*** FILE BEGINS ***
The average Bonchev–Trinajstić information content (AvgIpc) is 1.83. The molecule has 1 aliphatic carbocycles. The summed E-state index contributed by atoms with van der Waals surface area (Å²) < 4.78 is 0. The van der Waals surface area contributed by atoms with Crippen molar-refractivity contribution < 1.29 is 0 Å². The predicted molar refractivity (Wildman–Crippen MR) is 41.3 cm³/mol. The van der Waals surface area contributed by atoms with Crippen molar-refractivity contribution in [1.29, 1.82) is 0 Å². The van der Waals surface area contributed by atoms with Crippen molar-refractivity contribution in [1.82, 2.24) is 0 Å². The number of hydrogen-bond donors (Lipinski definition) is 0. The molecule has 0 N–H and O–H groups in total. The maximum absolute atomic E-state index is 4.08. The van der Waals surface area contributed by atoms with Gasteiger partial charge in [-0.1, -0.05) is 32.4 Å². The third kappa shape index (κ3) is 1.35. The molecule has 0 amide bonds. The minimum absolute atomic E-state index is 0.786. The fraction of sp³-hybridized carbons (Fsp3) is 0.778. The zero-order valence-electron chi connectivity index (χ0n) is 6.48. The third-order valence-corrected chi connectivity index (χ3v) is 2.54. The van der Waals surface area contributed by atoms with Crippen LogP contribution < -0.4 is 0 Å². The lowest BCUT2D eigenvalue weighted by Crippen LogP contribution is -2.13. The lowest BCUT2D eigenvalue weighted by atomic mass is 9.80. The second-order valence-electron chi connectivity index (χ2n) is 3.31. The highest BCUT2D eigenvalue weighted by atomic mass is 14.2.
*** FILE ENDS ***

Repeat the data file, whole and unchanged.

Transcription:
The average Bonchev–Trinajstić information content (AvgIpc) is 1.83. The molecule has 1 aliphatic carbocycles. The summed E-state index contributed by atoms with van der Waals surface area (Å²) < 4.78 is 0. The van der Waals surface area contributed by atoms with Crippen molar-refractivity contribution < 1.29 is 0 Å². The predicted molar refractivity (Wildman–Crippen MR) is 41.3 cm³/mol. The van der Waals surface area contributed by atoms with Crippen molar-refractivity contribution in [1.29, 1.82) is 0 Å². The van der Waals surface area contributed by atoms with Crippen molar-refractivity contribution in [1.82, 2.24) is 0 Å². The number of hydrogen-bond donors (Lipinski definition) is 0. The molecule has 0 N–H and O–H groups in total. The maximum absolute atomic E-state index is 4.08. The van der Waals surface area contributed by atoms with Gasteiger partial charge in [-0.1, -0.05) is 32.4 Å². The third kappa shape index (κ3) is 1.35. The molecule has 0 amide bonds. The minimum absolute atomic E-state index is 0.786. The fraction of sp³-hybridized carbons (Fsp3) is 0.778. The zero-order valence-electron chi connectivity index (χ0n) is 6.48. The third-order valence-corrected chi connectivity index (χ3v) is 2.54. The van der Waals surface area contributed by atoms with Crippen LogP contribution < -0.4 is 0 Å². The lowest BCUT2D eigenvalue weighted by Crippen LogP contribution is -2.13. The lowest BCUT2D eigenvalue weighted by atomic mass is 9.80. The second-order valence-electron chi connectivity index (χ2n) is 3.31. The highest BCUT2D eigenvalue weighted by atomic mass is 14.2.